Rocket rewind: A look back at the three previous playings at Detroit Golf Club
Detroit — When Dan Gilbert's Quicken Loans signed on to become a major sponsor of the PGA Tour in 2014, including as the title backer of Tiger Woods' tournament in Washington, D.C., the message was clear. Gilbert, the Detroit-based billionaire, was willing to write checks to the tune of $10 million a year or more, but only if the PGA Tour was willing to entertain the idea of bringing a tournament to the city of Detroit.
In 2019, Gilbert's vision became a reality, with the Rocket Mortgage Classic debuting at Detroit Golf Club.
That marked the PGA Tour's return to Michigan for the first time since the long-running Buick Open held its last tournament in Grand Blanc in 2009. It also marked the first-ever PGA Tour event in the Detroit city limits.
This week, the Rocket Mortgage Classic will hold its fourth playing, with many more expected. Last fall, the PGA Tour and Detroit Golf Club signed an extension that takes the tournament at least through 2027.
"Detroit is a special stop on the PGA Tour," PGA Tour commissioner Jay Monahan told The News in September. "The Rocket Mortgage Classic has simply made all the right moves."
Said Rickie Fowler, a long-time Rocket Mortgage paid ambassador who will be among the headliners in this week's field: "The tournament keeps getting better and better."
Here's a look back at the three previous playings of the Rocket Mortgage Classic:
Dustin Johnson was the headliner for the first playing of the Rocket Mortgage Classic, but the last man standing as the sun set on DGC that Sunday in late June was a little-known 36-year-old from Nebraska whose life to that point was defined by tragedy more than trophies. Nate Lashley dominated at Detroit Golf Club, finishing at 25 under to win by a whopping six shots for his first PGA Tour victory. (Finishing runner-up was a Monday qualifier named Doc Redman, the week propelling his own PGA Tour career.) Lashley's personal story was told all week — in 2004, when he still was in college, his girlfriend and parents were killed in a plane crash. "I think about my parents all the time," Lashley said after tapping in for the victory. "And thinking about them today, I was getting a little emotional even walking up 18, even before I hit my second shot, thinking about my parents. Because without them, I wouldn't be sitting here right now."
Just about every week on the PGA Tour, 156 golfers tee it up — so, while there always will be favorites, there's a reason few people get rich betting on golf winners. Anybody can get hot at any time. That said, this week in early July, a beefy bomber named Byrson DeChambeau arrived in the shadows of Palmer Park and quickly detailed his plan to overpower the Donald Ross course. And that's exactly what DeChambeau, then 26, did, rallying from three shots back to start the final round to finish 23 under and beat Matthew Wolff by three shots for his sixth PGA Tour win. The power display was so impressive, on one 400-yard par 4, he actually waited for the green to clear before hitting his tee shot, afraid he'd reach (he nearly did). Too bad fans, locked out by COVID, weren't there to see it. "I'm sorry, Mr. Ross," DeChambeau quipped afterward. He later signed a deal with Rocket Mortgage, which was voided this year when he departed for the LIV golf tour.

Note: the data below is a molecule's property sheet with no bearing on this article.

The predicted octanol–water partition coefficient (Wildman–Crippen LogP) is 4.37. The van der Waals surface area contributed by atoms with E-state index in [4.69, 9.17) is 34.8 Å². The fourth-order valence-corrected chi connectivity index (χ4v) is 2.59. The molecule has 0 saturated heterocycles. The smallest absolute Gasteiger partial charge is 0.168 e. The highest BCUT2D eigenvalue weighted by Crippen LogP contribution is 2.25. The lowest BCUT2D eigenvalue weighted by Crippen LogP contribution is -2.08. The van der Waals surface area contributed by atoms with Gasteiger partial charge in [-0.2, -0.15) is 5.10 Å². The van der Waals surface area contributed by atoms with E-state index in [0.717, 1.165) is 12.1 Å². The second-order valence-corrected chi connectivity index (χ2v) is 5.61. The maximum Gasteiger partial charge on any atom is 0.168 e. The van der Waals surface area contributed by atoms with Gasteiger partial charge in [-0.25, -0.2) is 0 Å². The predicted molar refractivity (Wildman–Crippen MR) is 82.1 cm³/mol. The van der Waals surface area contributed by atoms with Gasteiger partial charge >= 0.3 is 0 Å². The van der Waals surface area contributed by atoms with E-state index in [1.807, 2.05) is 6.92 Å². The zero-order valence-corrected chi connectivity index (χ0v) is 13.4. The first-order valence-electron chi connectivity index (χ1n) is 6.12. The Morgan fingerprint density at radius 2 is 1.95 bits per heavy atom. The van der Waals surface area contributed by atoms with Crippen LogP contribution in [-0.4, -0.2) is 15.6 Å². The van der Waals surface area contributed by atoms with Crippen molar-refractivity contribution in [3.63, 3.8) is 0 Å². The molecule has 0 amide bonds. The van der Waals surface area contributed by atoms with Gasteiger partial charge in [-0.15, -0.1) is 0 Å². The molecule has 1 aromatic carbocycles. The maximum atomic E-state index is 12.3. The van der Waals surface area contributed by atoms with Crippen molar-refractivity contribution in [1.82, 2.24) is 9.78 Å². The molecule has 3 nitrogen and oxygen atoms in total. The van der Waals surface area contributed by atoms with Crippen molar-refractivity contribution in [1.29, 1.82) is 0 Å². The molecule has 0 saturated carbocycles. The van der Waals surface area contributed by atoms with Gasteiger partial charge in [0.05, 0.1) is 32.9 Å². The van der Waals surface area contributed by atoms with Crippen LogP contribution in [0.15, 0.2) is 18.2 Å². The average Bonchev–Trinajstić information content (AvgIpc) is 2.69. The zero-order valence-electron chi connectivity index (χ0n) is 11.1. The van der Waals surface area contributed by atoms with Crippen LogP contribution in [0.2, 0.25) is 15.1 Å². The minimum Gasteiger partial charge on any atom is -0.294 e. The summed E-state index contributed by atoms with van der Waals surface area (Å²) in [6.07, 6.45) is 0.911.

For the first time in its brief run, the Rocket Mortgage Classic became a national story thanks to headliner Phil Mickelson's feud with The Detroit News over a story detailing his past ties to a shady Metro Detroit bookie. Tournament officials were nervous about the story, published on the eve of the tournament's start, but eventually came to embrace it — with Mickelson rallying the fans squarely to his corner, leading to more ticket sales as galleries returned to DGC. But while Lefty made the cut in Detroit, he wasn't a factor on the course. He won't be this year, either, as another LIV guy. Instead, for the first time at the Rocket, there was a playoff — they worked overtime on the holiday — with Cam Davis, Troy Merritt and Joaquin Niemann all at 18 under. Niemann was eliminated on the first hole when he made bogey (he was bogey-free through 72 holes), then Davis, propelled into the playoff by an amazing hole-out bunker shot for eagle at the par-5 17th, and Merritt played four more until Davis, a 26-year-old Australian, finally secured his first PGA Tour title.
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